DASS camp this year was once more a special blessing and joy to be a part of. I never would have guessed that God would take me back to Dresden after the last time at camp in 2008. My biggest unmet expectation was knowing kids! It was such a surprise, a good one! That I only knew one kid from previous camps and a few younger siblings, Tim, the pastor, and only one of the other staff members. I also didn't know anyone on the American team before May (only had heard a few of their names before) It was a totally different adventure this year, but really incredible.
The first blessing was seeing that the camp has nearly doubled in size in the past year. They always had a limit of 55 and now they have a limit of 110. They also announced that they will have two camps again next year, to meet their size expansion. Another blessing was seeing Tim's parents serving as the cooks (they also did last year). What a special way for parents and their kids to serve together and get to watch God work in each other's lives. Another blessing was 7 straight days of absolutely perfectly beautiful weather... we were able to play every game and just enjoy the good weather. My favorite blessing was spending campfire time with Luise, a girl who first started coming to camp as a teen herself my first year in 2006. It was so encouraging for me to sit there and hear how far she has come with her walk with God and all the things she has done and wants to do with her future. She served last year in south america and now she hopes to start studying social work in the fall and be able to work with people somehow in the future. It was also really incredible to see her crying one night during worship, and crying again another day when we broke into groups to pray. She was so real about her fears and struggles... so open and honest. The beauty of her heart challenged me.
My biggest lesson and challenge during camp was honesty. I felt my flesh being pushed and pulled in every direction to be someone I am not, to try to fit in, be popular, make the kids laugh and like me...
And yet my thoughts were constantly fighting against those feelings saying, 'Lesley, that is not who you are, and that is for a reason. I didn't make you just to fit in, to be liked. I didn't choose you so you would try to be someone else. I made you, uniquely you. I chose you, uniquely you. And that means I know exactly where your faith is, and I am pleased by your every prayer, your every smile.' That lesson that I so badly needed to hear, so badly needed to believe... I soon realized many of those kids also needed to hear, also needed to believe. I saw that Luise just needed to be remembered how incredibly loved and cherished she is by the God of the universe. He made her, he knows her. There were a few other leaders and campers that I also got close to through the week and I just remember thinking and praying I want them to know that God knows them and he loves them... exactly as they are, in the exact difficult trial, in the exact annoying circumstance. They just need to be reminded, they just need to hear that it is true again, to be encouraged to believe it.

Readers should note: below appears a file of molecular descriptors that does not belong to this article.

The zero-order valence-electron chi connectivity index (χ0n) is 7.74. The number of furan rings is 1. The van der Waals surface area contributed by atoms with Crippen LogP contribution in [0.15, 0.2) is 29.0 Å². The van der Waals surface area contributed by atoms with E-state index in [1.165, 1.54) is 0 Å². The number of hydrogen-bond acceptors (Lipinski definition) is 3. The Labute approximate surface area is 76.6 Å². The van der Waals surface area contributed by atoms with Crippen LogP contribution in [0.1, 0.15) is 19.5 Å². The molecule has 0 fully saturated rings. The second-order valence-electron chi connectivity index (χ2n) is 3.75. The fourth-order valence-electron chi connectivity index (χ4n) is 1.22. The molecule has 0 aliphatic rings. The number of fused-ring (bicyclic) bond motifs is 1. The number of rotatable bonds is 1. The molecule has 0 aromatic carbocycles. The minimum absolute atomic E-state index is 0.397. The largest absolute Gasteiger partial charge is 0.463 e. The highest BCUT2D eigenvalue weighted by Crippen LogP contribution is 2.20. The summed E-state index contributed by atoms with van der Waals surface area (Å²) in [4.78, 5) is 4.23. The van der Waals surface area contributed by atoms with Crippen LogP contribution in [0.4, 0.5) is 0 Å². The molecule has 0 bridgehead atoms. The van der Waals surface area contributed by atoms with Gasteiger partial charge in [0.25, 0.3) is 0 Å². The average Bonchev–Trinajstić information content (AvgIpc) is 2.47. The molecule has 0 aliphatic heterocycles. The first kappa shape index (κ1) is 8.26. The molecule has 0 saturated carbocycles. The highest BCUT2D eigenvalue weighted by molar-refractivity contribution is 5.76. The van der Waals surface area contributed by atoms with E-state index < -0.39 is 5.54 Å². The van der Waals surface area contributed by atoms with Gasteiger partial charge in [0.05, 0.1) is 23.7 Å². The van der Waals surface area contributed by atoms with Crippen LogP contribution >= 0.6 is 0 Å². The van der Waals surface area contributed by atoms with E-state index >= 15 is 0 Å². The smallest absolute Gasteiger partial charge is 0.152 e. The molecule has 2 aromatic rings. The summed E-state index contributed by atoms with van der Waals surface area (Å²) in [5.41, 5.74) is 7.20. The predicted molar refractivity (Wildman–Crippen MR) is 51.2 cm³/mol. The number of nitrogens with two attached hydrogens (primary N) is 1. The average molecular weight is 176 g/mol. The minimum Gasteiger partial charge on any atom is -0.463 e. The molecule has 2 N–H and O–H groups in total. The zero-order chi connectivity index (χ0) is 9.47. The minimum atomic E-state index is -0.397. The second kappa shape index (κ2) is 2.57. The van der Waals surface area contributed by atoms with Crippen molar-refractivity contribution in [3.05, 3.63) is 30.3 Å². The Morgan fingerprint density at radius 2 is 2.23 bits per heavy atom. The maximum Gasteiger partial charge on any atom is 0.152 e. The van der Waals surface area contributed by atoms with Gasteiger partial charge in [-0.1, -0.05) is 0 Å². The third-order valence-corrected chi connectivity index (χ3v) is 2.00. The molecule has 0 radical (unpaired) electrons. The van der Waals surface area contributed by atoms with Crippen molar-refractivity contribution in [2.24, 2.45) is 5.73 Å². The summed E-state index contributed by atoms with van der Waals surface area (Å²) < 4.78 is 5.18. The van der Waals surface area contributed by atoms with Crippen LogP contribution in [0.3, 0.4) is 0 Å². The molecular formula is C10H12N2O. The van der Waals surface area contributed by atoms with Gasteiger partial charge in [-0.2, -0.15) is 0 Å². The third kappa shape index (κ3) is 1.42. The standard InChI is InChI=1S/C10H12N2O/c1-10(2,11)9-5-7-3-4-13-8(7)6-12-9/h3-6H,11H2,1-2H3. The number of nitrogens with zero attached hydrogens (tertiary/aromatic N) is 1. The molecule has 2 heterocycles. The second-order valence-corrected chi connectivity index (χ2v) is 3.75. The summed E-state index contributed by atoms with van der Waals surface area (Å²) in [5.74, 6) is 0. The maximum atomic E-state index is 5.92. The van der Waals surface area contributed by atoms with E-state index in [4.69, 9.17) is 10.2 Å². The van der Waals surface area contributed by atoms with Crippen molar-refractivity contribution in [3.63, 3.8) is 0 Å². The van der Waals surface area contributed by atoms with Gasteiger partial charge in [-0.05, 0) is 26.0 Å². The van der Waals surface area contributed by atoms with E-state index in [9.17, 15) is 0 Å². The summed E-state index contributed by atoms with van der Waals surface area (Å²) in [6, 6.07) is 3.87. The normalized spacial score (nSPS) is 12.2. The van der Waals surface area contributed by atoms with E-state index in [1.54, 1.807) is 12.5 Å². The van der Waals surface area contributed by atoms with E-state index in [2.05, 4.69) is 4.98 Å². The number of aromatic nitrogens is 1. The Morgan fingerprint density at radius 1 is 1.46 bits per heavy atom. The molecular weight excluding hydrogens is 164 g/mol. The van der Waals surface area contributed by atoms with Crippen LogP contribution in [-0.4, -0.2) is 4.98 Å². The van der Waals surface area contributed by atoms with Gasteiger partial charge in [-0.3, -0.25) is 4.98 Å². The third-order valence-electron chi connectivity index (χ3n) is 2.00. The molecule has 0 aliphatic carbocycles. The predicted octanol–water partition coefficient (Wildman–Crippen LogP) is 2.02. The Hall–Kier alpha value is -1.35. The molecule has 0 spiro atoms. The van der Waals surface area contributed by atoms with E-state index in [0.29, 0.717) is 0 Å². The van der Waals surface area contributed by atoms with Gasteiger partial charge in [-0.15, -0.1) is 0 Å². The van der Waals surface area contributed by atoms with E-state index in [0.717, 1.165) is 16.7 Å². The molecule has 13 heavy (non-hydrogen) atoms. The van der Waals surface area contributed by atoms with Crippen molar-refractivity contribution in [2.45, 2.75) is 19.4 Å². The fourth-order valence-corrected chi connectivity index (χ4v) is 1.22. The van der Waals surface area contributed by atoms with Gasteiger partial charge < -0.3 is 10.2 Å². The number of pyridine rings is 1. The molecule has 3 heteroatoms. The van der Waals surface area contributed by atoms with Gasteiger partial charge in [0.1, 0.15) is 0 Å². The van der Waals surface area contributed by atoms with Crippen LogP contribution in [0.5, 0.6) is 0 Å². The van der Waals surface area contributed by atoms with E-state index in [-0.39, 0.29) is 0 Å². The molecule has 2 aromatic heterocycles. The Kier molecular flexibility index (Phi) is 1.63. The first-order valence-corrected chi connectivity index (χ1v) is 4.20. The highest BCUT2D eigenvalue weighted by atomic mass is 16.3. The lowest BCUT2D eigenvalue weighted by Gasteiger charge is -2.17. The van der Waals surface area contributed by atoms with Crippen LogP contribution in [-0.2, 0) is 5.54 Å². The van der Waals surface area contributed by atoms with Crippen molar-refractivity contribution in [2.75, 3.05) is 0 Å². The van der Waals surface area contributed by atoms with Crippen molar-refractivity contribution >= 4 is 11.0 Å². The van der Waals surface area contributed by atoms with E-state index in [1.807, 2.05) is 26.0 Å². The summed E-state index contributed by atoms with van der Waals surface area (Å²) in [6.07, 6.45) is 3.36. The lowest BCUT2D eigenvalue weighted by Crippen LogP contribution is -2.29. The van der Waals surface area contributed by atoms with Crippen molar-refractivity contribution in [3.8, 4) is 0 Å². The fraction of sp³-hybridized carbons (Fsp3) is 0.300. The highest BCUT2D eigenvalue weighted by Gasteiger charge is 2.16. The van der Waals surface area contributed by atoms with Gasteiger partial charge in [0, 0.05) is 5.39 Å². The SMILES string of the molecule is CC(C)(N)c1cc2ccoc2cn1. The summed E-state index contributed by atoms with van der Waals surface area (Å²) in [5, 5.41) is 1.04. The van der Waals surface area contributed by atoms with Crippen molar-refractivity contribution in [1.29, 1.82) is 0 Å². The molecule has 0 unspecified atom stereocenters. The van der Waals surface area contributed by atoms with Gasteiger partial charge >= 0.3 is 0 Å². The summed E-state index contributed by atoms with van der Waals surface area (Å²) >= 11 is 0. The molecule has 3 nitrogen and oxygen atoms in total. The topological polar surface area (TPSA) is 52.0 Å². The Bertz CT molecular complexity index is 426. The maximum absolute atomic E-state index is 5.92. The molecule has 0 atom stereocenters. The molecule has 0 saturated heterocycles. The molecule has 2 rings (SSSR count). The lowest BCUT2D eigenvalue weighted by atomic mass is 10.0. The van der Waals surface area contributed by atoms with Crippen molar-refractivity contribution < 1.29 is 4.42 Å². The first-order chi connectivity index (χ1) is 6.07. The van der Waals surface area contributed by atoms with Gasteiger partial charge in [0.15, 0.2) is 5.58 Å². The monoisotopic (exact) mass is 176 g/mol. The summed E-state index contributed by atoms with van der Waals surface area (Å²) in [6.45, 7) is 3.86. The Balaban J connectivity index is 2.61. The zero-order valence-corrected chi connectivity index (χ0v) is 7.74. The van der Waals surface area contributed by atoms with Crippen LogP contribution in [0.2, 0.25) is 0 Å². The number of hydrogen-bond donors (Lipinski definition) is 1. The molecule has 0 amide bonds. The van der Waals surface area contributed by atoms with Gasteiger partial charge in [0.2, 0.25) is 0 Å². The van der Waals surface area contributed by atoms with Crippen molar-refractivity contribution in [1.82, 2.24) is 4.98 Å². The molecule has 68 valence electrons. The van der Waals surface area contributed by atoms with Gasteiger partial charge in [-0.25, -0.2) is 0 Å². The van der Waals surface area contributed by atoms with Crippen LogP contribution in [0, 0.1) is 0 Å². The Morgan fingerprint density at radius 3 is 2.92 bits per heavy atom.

I was challenged first to be honest with myself, second to be honest with God, and third to be honest with those around me. The Lord constantly spoke to me about the importance of all three things, individually and together. I was so thankful for that reminder, for that challenge. And though I can say even now it is a struggle and I am not doing it perfect, I am thankful to know my weaknesses and thankful that I see God yearning to change me.
"Getting honest with ourselves does not makes us unacceptable to God. It does not distance us from God, but draws us to him — as nothing else can — and opens us anew to the flow of grace. While Jesus calls each of us to a more perfect life, we cannot achieve it on our own. To be alive is to be broken; to be broken is to stand in need of grace. It is only through grace that any of us could dare to hope that we could become more like Christ.
The saved sinner with the tilted halo has been converted from mistrust to trust, has arrived at an inner poverty of spirit, and lives as best he or she can in rigorous honesty with self, others, and God.
The question which the gospel of grace puts to us is simply this: Who shall separate you from the love of Christ? What are you afraid of?
Are you afraid that your weakness could separate you from the love of Christ? It can't.
Are you afraid that your inadequacies could separate you from the love of Christ? They can't.
Are you afraid that your inner poverty could separate you form the love of Christ? It can't.
Difficult marriage, loneliness, anxiety over the children's future? They can't.
Negative self-image? It can't.
Economic hardship, racial hatred, street crime? They can't.
Rejection by loved ones or the suffering of loved ones? They can't.
Persecution by the authorities, going to jail? They can't.
Nuclear war? It can't.
Mistakes, fears, uncertainties? They can't.
The gospel of grace calls out: Nothing can ever separate you from the love of God made visible in Christ Jesus our Lord."
-The Ragamuffin Gospel by Brennan Manning